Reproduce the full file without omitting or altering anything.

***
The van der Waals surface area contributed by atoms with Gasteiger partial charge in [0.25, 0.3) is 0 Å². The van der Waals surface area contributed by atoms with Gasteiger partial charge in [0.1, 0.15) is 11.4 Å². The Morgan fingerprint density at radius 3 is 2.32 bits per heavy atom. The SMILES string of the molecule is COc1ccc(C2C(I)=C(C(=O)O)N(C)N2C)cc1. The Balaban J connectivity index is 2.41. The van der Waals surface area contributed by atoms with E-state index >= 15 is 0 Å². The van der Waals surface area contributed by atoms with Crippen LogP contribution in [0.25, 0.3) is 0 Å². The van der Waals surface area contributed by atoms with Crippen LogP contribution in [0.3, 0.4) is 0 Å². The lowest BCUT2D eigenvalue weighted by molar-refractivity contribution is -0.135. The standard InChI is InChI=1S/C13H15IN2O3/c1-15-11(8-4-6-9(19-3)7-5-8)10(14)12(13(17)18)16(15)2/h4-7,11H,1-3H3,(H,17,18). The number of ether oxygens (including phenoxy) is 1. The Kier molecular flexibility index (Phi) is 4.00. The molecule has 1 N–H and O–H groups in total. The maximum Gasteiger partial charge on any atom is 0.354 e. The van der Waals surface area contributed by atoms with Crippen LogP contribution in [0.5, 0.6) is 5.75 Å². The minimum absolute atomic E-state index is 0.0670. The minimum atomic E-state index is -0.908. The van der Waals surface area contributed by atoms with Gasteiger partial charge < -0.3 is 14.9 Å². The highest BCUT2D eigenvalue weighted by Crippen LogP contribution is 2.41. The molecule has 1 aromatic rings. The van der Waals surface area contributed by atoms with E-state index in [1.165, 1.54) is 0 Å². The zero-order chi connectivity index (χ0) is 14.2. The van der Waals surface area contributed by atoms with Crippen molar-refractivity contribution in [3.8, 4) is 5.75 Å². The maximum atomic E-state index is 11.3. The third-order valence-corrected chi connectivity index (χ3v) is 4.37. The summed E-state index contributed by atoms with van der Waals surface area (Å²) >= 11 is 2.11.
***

The van der Waals surface area contributed by atoms with Gasteiger partial charge in [0.25, 0.3) is 0 Å². The van der Waals surface area contributed by atoms with Gasteiger partial charge in [0.1, 0.15) is 11.4 Å². The Morgan fingerprint density at radius 3 is 2.32 bits per heavy atom. The SMILES string of the molecule is COc1ccc(C2C(I)=C(C(=O)O)N(C)N2C)cc1. The Balaban J connectivity index is 2.41. The van der Waals surface area contributed by atoms with E-state index >= 15 is 0 Å². The van der Waals surface area contributed by atoms with Crippen LogP contribution in [0.25, 0.3) is 0 Å². The van der Waals surface area contributed by atoms with Crippen LogP contribution in [0.3, 0.4) is 0 Å². The lowest BCUT2D eigenvalue weighted by molar-refractivity contribution is -0.135. The standard InChI is InChI=1S/C13H15IN2O3/c1-15-11(8-4-6-9(19-3)7-5-8)10(14)12(13(17)18)16(15)2/h4-7,11H,1-3H3,(H,17,18). The number of ether oxygens (including phenoxy) is 1. The Kier molecular flexibility index (Phi) is 4.00. The molecule has 1 N–H and O–H groups in total. The maximum Gasteiger partial charge on any atom is 0.354 e. The van der Waals surface area contributed by atoms with Crippen LogP contribution in [0.5, 0.6) is 5.75 Å². The minimum absolute atomic E-state index is 0.0670. The minimum atomic E-state index is -0.908. The van der Waals surface area contributed by atoms with Gasteiger partial charge < -0.3 is 14.9 Å². The highest BCUT2D eigenvalue weighted by Crippen LogP contribution is 2.41. The molecule has 1 aromatic rings. The van der Waals surface area contributed by atoms with E-state index in [1.165, 1.54) is 0 Å². The zero-order chi connectivity index (χ0) is 14.2. The van der Waals surface area contributed by atoms with Crippen molar-refractivity contribution in [3.8, 4) is 5.75 Å². The maximum atomic E-state index is 11.3. The third-order valence-corrected chi connectivity index (χ3v) is 4.37. The summed E-state index contributed by atoms with van der Waals surface area (Å²) >= 11 is 2.11.